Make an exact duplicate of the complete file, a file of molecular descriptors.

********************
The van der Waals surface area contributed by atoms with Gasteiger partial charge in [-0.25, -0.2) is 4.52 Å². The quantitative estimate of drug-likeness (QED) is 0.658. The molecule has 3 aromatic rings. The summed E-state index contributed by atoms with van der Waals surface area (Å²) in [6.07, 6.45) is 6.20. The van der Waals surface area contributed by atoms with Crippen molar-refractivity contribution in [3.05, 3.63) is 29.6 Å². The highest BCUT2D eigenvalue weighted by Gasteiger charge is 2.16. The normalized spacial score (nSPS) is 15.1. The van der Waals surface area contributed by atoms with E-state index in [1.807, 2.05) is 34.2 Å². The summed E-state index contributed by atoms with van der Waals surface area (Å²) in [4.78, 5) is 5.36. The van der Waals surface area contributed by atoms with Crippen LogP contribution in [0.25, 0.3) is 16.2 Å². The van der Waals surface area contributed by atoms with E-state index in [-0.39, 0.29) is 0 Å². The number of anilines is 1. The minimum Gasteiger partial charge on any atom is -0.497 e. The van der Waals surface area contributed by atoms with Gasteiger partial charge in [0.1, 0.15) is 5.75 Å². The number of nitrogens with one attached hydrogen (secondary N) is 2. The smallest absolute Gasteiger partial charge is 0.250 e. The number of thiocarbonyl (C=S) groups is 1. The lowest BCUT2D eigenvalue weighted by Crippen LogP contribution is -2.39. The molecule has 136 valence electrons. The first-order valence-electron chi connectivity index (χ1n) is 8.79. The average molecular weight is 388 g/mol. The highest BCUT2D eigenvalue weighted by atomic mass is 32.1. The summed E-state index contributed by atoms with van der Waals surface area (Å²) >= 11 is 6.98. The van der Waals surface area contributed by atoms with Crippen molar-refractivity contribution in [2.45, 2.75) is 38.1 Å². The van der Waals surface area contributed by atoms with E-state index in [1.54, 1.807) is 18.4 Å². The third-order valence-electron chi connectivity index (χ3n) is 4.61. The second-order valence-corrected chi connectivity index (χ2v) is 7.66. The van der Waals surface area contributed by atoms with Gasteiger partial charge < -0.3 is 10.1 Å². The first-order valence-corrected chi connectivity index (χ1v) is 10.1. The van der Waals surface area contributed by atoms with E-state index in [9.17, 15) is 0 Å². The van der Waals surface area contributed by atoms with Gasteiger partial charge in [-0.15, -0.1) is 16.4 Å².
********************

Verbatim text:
The van der Waals surface area contributed by atoms with Gasteiger partial charge in [-0.25, -0.2) is 4.52 Å². The quantitative estimate of drug-likeness (QED) is 0.658. The molecule has 3 aromatic rings. The summed E-state index contributed by atoms with van der Waals surface area (Å²) in [6.07, 6.45) is 6.20. The van der Waals surface area contributed by atoms with Crippen molar-refractivity contribution in [3.05, 3.63) is 29.6 Å². The highest BCUT2D eigenvalue weighted by Gasteiger charge is 2.16. The normalized spacial score (nSPS) is 15.1. The van der Waals surface area contributed by atoms with E-state index in [1.807, 2.05) is 34.2 Å². The summed E-state index contributed by atoms with van der Waals surface area (Å²) in [4.78, 5) is 5.36. The van der Waals surface area contributed by atoms with Crippen LogP contribution in [0.25, 0.3) is 16.2 Å². The van der Waals surface area contributed by atoms with E-state index in [-0.39, 0.29) is 0 Å². The number of anilines is 1. The minimum Gasteiger partial charge on any atom is -0.497 e. The van der Waals surface area contributed by atoms with Gasteiger partial charge in [0.1, 0.15) is 5.75 Å². The number of nitrogens with one attached hydrogen (secondary N) is 2. The smallest absolute Gasteiger partial charge is 0.250 e. The number of thiocarbonyl (C=S) groups is 1. The lowest BCUT2D eigenvalue weighted by Crippen LogP contribution is -2.39. The molecule has 136 valence electrons. The first-order valence-electron chi connectivity index (χ1n) is 8.79. The average molecular weight is 388 g/mol. The highest BCUT2D eigenvalue weighted by atomic mass is 32.1. The summed E-state index contributed by atoms with van der Waals surface area (Å²) >= 11 is 6.98. The van der Waals surface area contributed by atoms with Crippen molar-refractivity contribution in [2.45, 2.75) is 38.1 Å². The van der Waals surface area contributed by atoms with E-state index in [1.54, 1.807) is 18.4 Å². The third-order valence-electron chi connectivity index (χ3n) is 4.61. The second-order valence-corrected chi connectivity index (χ2v) is 7.66. The van der Waals surface area contributed by atoms with Gasteiger partial charge < -0.3 is 10.1 Å². The first-order valence-corrected chi connectivity index (χ1v) is 10.1. The van der Waals surface area contributed by atoms with E-state index in [9.17, 15) is 0 Å². The van der Waals surface area contributed by atoms with Gasteiger partial charge in [-0.15, -0.1) is 16.4 Å².